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  1. FPN has a very talented pen maker in the form of ManojD who is located in Pune, India. He shows his creations from time to time on FPN. His pen company is called Fosfor pens. A few months back we discussed the possibility of producing some fine fountain pens out of Sandalwood. The highest grade of this wood is local to India, we prize this wood and genuine Indian Sandalwood (Santalum album) will remain fragrant for decades. Sandalwood ballpens are made available through government emporiums to the common public but no one was offering uncoated fragrant sandalwood fountainpens. Manoj took up the challenge to make such a pen for me. He found the sandalwood billets with the provenance hammer marks. My design decisions were : Exposed uncoated wood for fragrance and tactile sensation of the Fine sandalwood.Inner core of the cap and barrel to be fully Ebonite, so that even if the converter leaks, the wood will not stain, if the nib leaks out into the cap, the cap exterior will not stain.Use of a Schmidt nib housing (Choice between JoWo housing and Schmidt).Clipless after much debate, since I wanted a wooden finial and not an Ebonite finial. I am trying to get a jeweller to make me an accommodation clip for this pen.Minimisation of the barrel to section step. The pen was delivered to me a few weeks back. i have been using it extensively at home and will carry it to work once I work out a means to clip it to my shirt pocket(no pen pouches for me) The pictures of the sandal wood billets used for my pen are kindly provided by Manoj. http://i991.photobucket.com/albums/af39/hari3171/ManojDChandan/DSCN4934.jpg The Hammer marks: http://i991.photobucket.com/albums/af39/hari3171/ManojDChandan/DSCN4936.jpg The pen came in a nice wooden box: http://i991.photobucket.com/albums/af39/hari3171/ManojDChandan/IMG_9828.jpg http://i991.photobucket.com/albums/af39/hari3171/ManojDChandan/IMG_9829.jpg http://i991.photobucket.com/albums/af39/hari3171/ManojDChandan/IMG_9830.jpg Cap top: http://i991.photobucket.com/albums/af39/hari3171/ManojDChandan/IMG_9831.jpg Barrel end, he has tried to preserve the hammer mark: http://i991.photobucket.com/albums/af39/hari3171/ManojDChandan/IMG_9832.jpg The pen writes well. http://i991.photobucket.com/albums/af39/hari3171/ManojDChandan/IMG_9833.jpg I was a bit worried about the step in barrel to section so we had an intense round of discussion with sketches flying back and forth, but I am very pleased with the final results. the section length moves the step out of the way for me, in fact, I don't feel it at all. The lightness, texture in hand and aroma of the wood and the pen, is wonderful. I am very pleased with the pen. It was also priced very reasonably for a sandalwood pen, in line with the other offerings on Manoj's website. Thank you Manoj. Cheers! Hari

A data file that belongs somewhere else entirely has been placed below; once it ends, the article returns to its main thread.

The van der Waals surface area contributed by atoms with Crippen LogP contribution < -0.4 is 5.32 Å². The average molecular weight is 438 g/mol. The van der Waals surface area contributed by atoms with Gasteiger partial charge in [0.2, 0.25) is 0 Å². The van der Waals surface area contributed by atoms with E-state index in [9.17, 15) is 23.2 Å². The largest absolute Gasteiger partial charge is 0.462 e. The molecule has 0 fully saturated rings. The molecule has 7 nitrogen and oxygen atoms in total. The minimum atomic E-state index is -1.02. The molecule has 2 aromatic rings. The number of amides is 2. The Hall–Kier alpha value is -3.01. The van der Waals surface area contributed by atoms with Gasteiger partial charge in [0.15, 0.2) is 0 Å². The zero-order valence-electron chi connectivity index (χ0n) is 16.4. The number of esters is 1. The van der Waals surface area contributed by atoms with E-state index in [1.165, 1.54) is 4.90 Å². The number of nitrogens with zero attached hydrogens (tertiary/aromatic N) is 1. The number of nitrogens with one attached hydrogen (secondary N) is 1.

2. Yes, the twins are here and I love them (Pardon the low quality pictures)! Here they are, - Fosfor Sandalwood with a Franklin Christoph HPS #6 Masuyama Needlepoint Nib - Fosfor Islander in Red Burl with the Franklin Christoph #6 Music Nib The F-C nibs were a gift from a friend and I was given the freedom of choosing the nibs. My limited experience with EF or F nibs (limited to lower end Indian and Japanese nibs) left me wanting more and I was on the lookout for something that I could use for sketching and quick notes (among a few other things). The music nib was to continue to practice some scripts for calligraphy. I've been wanting wooden pens for a while now and there was no better marriage than the F-C Nibs and the Fosfor body that I could think of in India. I must admit that the F-C website was very tempting and I will probably pick something from their offering pretty soon. I haven't uploaded more than a single picture as I am not able to do justice to the pens with my shoddy camera skills. Both Fosfor Pens and Franklin Chirstoph have great sample pictures on their own websites for anyone interested. I'm not good with reviews, but here are my impressions about both the pens and the nibs after a few weeks of usage. Experience with the seller(s) Franklin Christoph: I bought the nib units online and their customer support and sales was great, they have a well oiled process. The nibs units were shipped from their store the day after (or I think the same day given the time zone difference) and they knew the details about shipping, exports, etc. The sales folk at F-C were really helpful about the plethora of questions that I as this was the first time I was getting pen parts shipped into my country. They were always prompt and the whole process of buying the nibs from them was really easy and I did like the little containers that the nib units arrived in. Mike Masuyama's chop on the little card was nice for a first time buyer. Fosfor Pens: I've been commenting and reading Manoj's work (Fosfor Pens) here on FPN and wanted to order one for myself and when these nibs arrived, I shipped them off to him for these two beauties. These are my second set of wood pens, I think I'd rank wood higher than ebonite in terms of personal preference, with acrylic a distant third (so far nothing has made me budge on acrylics), and other plastics/resins being a distinct no. Bring on more of those wood pens I say! Manoj was patient with my finicky emails and decision process and helped me narrow down on these two choices for the pen. He updated me through the process and sent me these two lovely pens a few weeks ago. As I've posted in other threads, I'm a sucker for good packaging, and the boxes and the choice for the box material material made it all the more interesting. The small little pouch with the sandalwood shavings that I got was nice touch!Design, material, build and quality from Fosfor Fosfor Sandalwood: It is the understated look of this design that nailed it for me, the shape and the use of the threads on the cap were a great touch to make the pen look lovely. I opted for the unpolished finish for the sandalwood as I wanted to feel the wood when the pen is used. Yes, there are great risks of staining an unpolished wooden pen (I have stained a ball point sandalwood pen with my clumsiness earlier), but we do live dangerously anyway. The use of the red/brown ebonite is lovely (at some later point I might ask Manoj for an ebonite from this lovely colour itself). The natural wood grains on the pen (the swirl and I think one little burn mark from teh turning process or otherwise) add character to the pen. I did opt for this design as will not be posting the cap while writing. My only grouse with the pen being that when the cap is screwed onto the pen, the brown ebonite casing is visible (it does not protrude or create a gap). I'm only guessing that is either a easthatic choice or a utility choice (to insure against wear and tear of the unpolished sharper edges or probably any ink pooling/leaks). It might have been a good bonus if the swirls on the cap and body aligned when the cap was screwed on. Fosfor Islander: Most of the pens I own are understated or are discreet in nature, so I thought I'll mix it up a little with the silver trimmings on the Islander. Given the need for the natural look of the wood to be retained, I decided to go with the Red Burl offered by Manoj instead of my personal favourite of the Sheesham (with no trimmings) for the Islander. As you can see, the swirls are lovely, the polished finish is great and the black ebonite section provides a nice contrast for the nib and the clip on the cap. The tapering end could probably be used for posting, but I don't like posting my pens and I'm guessing it could lead to the natural wear and tear. Apart from the slight offset for the trimming at the top of the clip the pen is marvellous. The balance of the pen is great and I do love the fact that even after the polish that my brain tells me I'm using a wooden pen. As stated earlier, the aligning swirls on the body and cap would have been a lovely bonus. Performance of the nibs from Franklin Christoph HPS #6 Masuyama Needlepoint Nib: The technical details and pictures are available on F-C's website. I'm surprised by the performance of such a thinly ground nib. I must admit that I was apprehensive about it's performance but after clariyfing details from their sales team and using it for the last few weeks, I have become a big fan. Being and EF nib that is ground by Mike Masuyama to approx .25mm according to their website. As expected of such a finely ground tip, it has a smaller sweet spot. The performance is great and it is a wonderful writer both forwards and backwards! As a testing ground, I've used the Needlepoint on papers varying from 70gsm to 100gsm (and copier type, handmade, more threaded, etc.) and I am surprised at how well it handled all the paper. Though I guess this type of a nib would be best used on copier type of paper to ensure a longer life and better care. It almost feels like a mechanical pencil when using the nib and very unlike the EF nibs that I am used to. Here are few quick drawing samples, Franklin Christoph #6 Music Nib: This nib was offered in both a shadow steel and a polished steel finish. It was greatly tempting to buy the shadow steel finish. The eventual aim for me was to be able to use the nib units in different pens as needed when travelling, etc. Both of the pens I wanted from Fosfor are definitely not the travel with them in your pocket kind which meant that the options for a matching body for the shadow steel nib pen reduces drastically. The horizontal and vertical strokes on this pen are great and it glides over paper. I've tried the nib with a few different inks (locally available Bril, Camlin and Sheaffer Scrip inks) and so far it lays down a consistently wet line. I've had a couple of railroad-like situations (what would you call that for a broad nib?) in about 30 pages of writing/doodling/scribbling which I am attributing to the position/writing angle. The flow keeps up with the nib and my writing speed. Here is a quick 'F' in Old English Engrosser's script, The twins have given me great pleasure over the last few weeks and I'm a little unsure of where this new hobby of mine is leading me.